Tuesday, June 30, 2009

Garden Update

The Knock Out roses are in full bloom and are just radiant. Late in the evening when the sun is low, the blooms almost glow.

The following three photos are of the Knock Out roses by the driveway out towards the entrance gates.The next photo is of the Knockout roses, Midnight Blue roses, and Gourmet Popcorn roses directly in front of the house and along the edge of the driveway.Here is a photo of Gourmet Popcorn. It is a small spray type rose that works well as a filler in arrangements.This rose is Midnight Blue and when it is not in bright sunlight it will appear very very dark purple almost a royal purple color.The next two photos are of a Japanese Lilac tree. Notice the white flowers in the center of the photo. This tree makes the whole yard smell wonderful.
This is a close up of the flower.On both sides of the driveway just as you enter the driveway through the iron gates I have planted Nearly Wild roses. None of these photos do it justice. Even though this variety is regarded as hardy, it took me 4 years to finally get them all to survive and flourish. But it was worth it. They look great despite what my photos show. In person the blooms are hot pink with white centers.

The following two photos are of a Catalpa tree. My friend Carrie gave me two 6 inch Catalpa tree twiglets. Today those two tiny little things are now 6 foot tall and blooming. This was the first year for flowers and each tree only had several blooms.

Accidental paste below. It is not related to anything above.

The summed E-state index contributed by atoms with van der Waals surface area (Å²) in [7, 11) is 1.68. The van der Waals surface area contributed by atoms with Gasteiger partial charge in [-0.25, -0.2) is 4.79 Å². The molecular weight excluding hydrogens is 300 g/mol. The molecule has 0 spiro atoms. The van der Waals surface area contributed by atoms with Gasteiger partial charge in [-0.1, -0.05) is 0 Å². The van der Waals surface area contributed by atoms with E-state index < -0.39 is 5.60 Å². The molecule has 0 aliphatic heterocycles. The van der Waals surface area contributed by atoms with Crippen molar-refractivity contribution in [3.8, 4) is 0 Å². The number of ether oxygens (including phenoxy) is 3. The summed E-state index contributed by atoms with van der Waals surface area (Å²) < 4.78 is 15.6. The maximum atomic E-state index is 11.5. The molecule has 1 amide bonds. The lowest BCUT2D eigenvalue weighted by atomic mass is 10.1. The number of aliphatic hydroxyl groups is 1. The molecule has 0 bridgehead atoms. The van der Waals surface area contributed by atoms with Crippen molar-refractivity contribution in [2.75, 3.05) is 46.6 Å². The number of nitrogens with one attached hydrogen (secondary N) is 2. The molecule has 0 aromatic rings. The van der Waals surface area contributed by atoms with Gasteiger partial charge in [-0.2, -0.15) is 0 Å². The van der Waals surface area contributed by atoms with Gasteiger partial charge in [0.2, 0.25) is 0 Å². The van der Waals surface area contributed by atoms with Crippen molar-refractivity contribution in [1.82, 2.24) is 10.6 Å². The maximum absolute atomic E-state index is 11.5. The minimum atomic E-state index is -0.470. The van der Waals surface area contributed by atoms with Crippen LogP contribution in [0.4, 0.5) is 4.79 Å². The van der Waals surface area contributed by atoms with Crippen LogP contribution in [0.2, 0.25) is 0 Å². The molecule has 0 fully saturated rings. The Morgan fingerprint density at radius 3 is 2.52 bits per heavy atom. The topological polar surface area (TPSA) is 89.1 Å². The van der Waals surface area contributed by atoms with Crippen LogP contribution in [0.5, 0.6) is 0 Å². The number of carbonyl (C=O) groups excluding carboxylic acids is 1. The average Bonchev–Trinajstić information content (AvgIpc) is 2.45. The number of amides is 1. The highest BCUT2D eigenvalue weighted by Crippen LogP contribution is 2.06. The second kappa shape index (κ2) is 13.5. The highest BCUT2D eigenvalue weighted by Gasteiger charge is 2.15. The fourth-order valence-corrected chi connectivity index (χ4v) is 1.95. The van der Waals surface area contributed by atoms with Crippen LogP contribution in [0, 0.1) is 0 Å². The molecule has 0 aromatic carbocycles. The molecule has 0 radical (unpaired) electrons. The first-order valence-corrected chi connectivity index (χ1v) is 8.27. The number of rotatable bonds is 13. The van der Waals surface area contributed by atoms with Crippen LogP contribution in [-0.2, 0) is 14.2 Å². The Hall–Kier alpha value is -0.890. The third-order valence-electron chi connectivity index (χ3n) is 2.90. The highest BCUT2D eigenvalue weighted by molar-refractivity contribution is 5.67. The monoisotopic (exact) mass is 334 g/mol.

Check out an up close individual Catalpa flower. The next rose was purchased on eBay. When it arrived, I was shocked to see how tiny it was. The entire plant was 4 inches high and the thickest part was all of 1/8th of an inch in diameter. I thought to myself "no way will this survive." Well it did. 'Louise Oldier' is thriving nicely and blooming profusely. It is a bourbon rose with a wonderful strong scent. Currently it has grown to 12" high and 16" wide.Two years ago we purchased two discounted Wisteria vines at the end of the season. They were cheap. We had always heard that they were a difficult plant to get started but hardy once established. So we felt if they didn't survive it wouldn't be a big loss.

This year we have a flower. The vine is healthy and growing. Our plan is to have it grow up and across the deck along the rim joist.

Our inspiration for this was a house located down the street from R's mother's home. Every summer we would marvel at this huge Wisteria trained along the entire front of this ranch style home. The Wisteria started at one end of the house and grew up the downspout and along the whole length of the gutter to the other end of the house. Huge Wisteria flowers appeared to drip from the roof. It was just plain gorgeous. The house sold and they immediately ripped out the Wisteria and to this day the front of the house is completely barren and ugly.My Apple Blossom yarrow is in full bloom. I usually get two flushes of blooms by dead heading the first flush immediately once they start looking brown and gangly.And finally a photo of a sign I purchased at a garage sale last year.


Robin said...

Be careful with the Wisteria! When we purchased our 70 year old house last year, the trees were choked out with Wisteria vines. The Wisteria had spread all over the place, grew masses and choked out all the surrounding trees. It was crazy and I had no idea what it was until I saw it bloom!

dynochick (Jan) said...

I think the winters really help to slow the wisteria growth. When my sister and I went shopping today it was 12 degrees and very windy.